Building Better Healthcare Awards 2016: Guide to the Patient Environment class


Have you got what it takes to be a winner? Here's how to stand out in this year's competition

In the latest of our weekly articles guiding you through the categories for the 2016 Building Better Healthcare Awards, we are providing an overview of the ever-popular Patient Environment class.

Attracting a high number of entries each year, the four awards up for grabs this year recognise best practice and innovation in the design of new and refurbished health and social care facilities across the UK and overseas.

In particular, the Patient Environment class looks at the impact interior, landscape design, and the arts can have on improving patient, visitor and staff wellbeing.

In each category the focus is on how the intervention improves and enhances the environment for patients, visitors and staff

The Award for Best External Environment will be presented to an outstanding external space that enhances the overall experience of patients, staff and visitors through gardens, landscape, urbanscape or streetscape. Entries must involve projects that are completed and fully operational.

In previous years the category has attracted entries mostly dealing with the inclusion of landscaping in health and social care development projects. However, the judges will also welcome entries concerning external building works, artwork, and the improvement and creation of external areas such as carparks and public access points, including the provision of shelters and walkways.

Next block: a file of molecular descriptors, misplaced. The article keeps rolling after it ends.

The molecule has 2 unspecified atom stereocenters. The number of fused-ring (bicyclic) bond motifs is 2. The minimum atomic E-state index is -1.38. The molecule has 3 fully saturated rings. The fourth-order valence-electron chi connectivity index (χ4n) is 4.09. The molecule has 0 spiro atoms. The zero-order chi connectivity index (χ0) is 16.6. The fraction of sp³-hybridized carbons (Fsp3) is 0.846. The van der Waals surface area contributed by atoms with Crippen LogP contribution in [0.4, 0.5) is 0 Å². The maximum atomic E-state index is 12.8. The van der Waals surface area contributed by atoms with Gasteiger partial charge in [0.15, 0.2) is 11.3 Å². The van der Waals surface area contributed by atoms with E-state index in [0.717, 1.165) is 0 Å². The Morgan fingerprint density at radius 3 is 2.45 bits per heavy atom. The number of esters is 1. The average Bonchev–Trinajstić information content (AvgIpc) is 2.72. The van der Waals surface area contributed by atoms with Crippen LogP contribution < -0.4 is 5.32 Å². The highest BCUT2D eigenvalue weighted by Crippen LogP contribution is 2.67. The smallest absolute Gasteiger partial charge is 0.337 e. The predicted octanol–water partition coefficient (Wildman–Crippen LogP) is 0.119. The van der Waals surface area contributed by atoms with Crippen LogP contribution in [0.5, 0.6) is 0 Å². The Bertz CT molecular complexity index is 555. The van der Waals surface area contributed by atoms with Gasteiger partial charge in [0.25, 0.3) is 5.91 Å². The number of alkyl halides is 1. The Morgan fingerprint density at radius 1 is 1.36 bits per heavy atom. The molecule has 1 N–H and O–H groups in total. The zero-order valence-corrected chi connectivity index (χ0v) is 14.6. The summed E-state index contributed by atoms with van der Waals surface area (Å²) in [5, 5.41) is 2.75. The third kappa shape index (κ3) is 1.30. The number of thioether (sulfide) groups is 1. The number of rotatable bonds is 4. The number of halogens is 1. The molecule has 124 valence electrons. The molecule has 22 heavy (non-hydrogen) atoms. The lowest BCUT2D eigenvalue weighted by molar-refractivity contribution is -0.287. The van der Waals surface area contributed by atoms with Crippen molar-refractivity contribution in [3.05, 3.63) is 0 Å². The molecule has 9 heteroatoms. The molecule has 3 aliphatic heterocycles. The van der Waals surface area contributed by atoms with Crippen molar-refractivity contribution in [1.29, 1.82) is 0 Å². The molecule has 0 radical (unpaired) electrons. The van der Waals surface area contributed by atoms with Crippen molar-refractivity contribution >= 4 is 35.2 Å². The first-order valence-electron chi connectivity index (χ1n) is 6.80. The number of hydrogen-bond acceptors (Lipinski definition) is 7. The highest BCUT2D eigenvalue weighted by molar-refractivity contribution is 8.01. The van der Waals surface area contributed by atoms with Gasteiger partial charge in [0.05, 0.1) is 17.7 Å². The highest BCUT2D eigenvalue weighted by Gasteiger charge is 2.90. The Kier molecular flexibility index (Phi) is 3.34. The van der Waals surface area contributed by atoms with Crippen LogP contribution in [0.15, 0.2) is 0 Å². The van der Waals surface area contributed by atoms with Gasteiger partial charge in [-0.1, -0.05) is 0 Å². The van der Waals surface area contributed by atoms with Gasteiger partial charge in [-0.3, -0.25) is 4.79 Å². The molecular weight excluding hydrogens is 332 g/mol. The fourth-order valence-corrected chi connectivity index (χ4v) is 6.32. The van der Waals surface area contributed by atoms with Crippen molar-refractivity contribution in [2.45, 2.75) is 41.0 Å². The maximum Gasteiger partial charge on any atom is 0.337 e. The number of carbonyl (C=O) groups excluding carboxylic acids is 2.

Entries are welcomed from any health or social care provider, including, but not restricted to, hospitals, care homes, hospices, dementia care units, and prisons.

The judges will be looking for evidence of how the project enhances the patient, visitor and staff experience and sets a precedent for the design of future outdoor spaces. It must also be mindful of the location in which it is set, reflecting the topography and nature of the surroundings.

The recipient of last year’s award for Best External Environment was The Landscape Partnership for Kingfisher Court (The Landscape Partnership, P+HS Architects).

The judges said of the project: “A wide variety of different external areas have been created, offering quiet spaces as well as areas for socialisation and active engagement.

“Service users and staff were involved in the design and many features have been incorporated for therapeutic activities to support individual care plans.

“The external surroundings of the building have also been considered in the design.”

The Award for Best Internal Environment will highlight an outstanding therapeutic space that enhances the overall experience of patients, staff and visitors through an effective approach to interior design. Entries can include, but are not restricted to, interior design, building refurbishments and alterations.

In this category, entries must show how the project respects the modesty, privacy and dignity of patients and visitors , creates a welcoming and attractive environment that lifts the spirits, and provides an inspirational sense of place and a therapeutic environment.